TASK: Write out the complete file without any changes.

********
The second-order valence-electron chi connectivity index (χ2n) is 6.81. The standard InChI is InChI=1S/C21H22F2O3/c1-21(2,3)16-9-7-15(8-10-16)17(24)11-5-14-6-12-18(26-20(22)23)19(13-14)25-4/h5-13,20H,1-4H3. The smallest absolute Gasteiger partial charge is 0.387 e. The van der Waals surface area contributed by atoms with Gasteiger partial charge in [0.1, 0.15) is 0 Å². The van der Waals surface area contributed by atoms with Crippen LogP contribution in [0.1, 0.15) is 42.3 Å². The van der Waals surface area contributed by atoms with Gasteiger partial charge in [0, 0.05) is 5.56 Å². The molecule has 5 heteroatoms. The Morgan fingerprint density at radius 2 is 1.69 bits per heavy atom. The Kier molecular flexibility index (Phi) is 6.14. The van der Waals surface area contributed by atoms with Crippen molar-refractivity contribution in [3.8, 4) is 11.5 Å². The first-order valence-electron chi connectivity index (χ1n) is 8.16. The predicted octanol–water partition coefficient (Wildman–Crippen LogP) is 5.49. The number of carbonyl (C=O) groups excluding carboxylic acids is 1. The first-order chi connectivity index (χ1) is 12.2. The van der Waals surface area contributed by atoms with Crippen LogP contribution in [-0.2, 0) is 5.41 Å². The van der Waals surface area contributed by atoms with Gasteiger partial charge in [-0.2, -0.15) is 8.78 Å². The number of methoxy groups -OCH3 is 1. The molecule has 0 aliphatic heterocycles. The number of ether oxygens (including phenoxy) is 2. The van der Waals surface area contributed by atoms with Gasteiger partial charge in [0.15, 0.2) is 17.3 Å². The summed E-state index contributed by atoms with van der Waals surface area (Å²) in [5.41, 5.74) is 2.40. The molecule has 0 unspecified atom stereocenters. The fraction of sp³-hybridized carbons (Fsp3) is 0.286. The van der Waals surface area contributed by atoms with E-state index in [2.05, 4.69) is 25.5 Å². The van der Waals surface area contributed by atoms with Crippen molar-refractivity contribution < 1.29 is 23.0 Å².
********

The second-order valence-electron chi connectivity index (χ2n) is 6.81. The standard InChI is InChI=1S/C21H22F2O3/c1-21(2,3)16-9-7-15(8-10-16)17(24)11-5-14-6-12-18(26-20(22)23)19(13-14)25-4/h5-13,20H,1-4H3. The smallest absolute Gasteiger partial charge is 0.387 e. The van der Waals surface area contributed by atoms with Gasteiger partial charge in [0.1, 0.15) is 0 Å². The van der Waals surface area contributed by atoms with Crippen LogP contribution in [0.1, 0.15) is 42.3 Å². The van der Waals surface area contributed by atoms with Gasteiger partial charge in [0, 0.05) is 5.56 Å². The molecule has 5 heteroatoms. The Morgan fingerprint density at radius 2 is 1.69 bits per heavy atom. The Kier molecular flexibility index (Phi) is 6.14. The van der Waals surface area contributed by atoms with Crippen molar-refractivity contribution in [3.8, 4) is 11.5 Å². The first-order valence-electron chi connectivity index (χ1n) is 8.16. The predicted octanol–water partition coefficient (Wildman–Crippen LogP) is 5.49. The number of carbonyl (C=O) groups excluding carboxylic acids is 1. The first-order chi connectivity index (χ1) is 12.2. The van der Waals surface area contributed by atoms with Crippen LogP contribution in [-0.2, 0) is 5.41 Å². The van der Waals surface area contributed by atoms with Gasteiger partial charge in [-0.2, -0.15) is 8.78 Å². The number of methoxy groups -OCH3 is 1. The molecule has 0 aliphatic heterocycles. The number of ether oxygens (including phenoxy) is 2. The van der Waals surface area contributed by atoms with Gasteiger partial charge in [0.15, 0.2) is 17.3 Å². The summed E-state index contributed by atoms with van der Waals surface area (Å²) in [5.41, 5.74) is 2.40. The molecule has 0 unspecified atom stereocenters. The fraction of sp³-hybridized carbons (Fsp3) is 0.286. The van der Waals surface area contributed by atoms with E-state index in [2.05, 4.69) is 25.5 Å². The van der Waals surface area contributed by atoms with Crippen molar-refractivity contribution < 1.29 is 23.0 Å².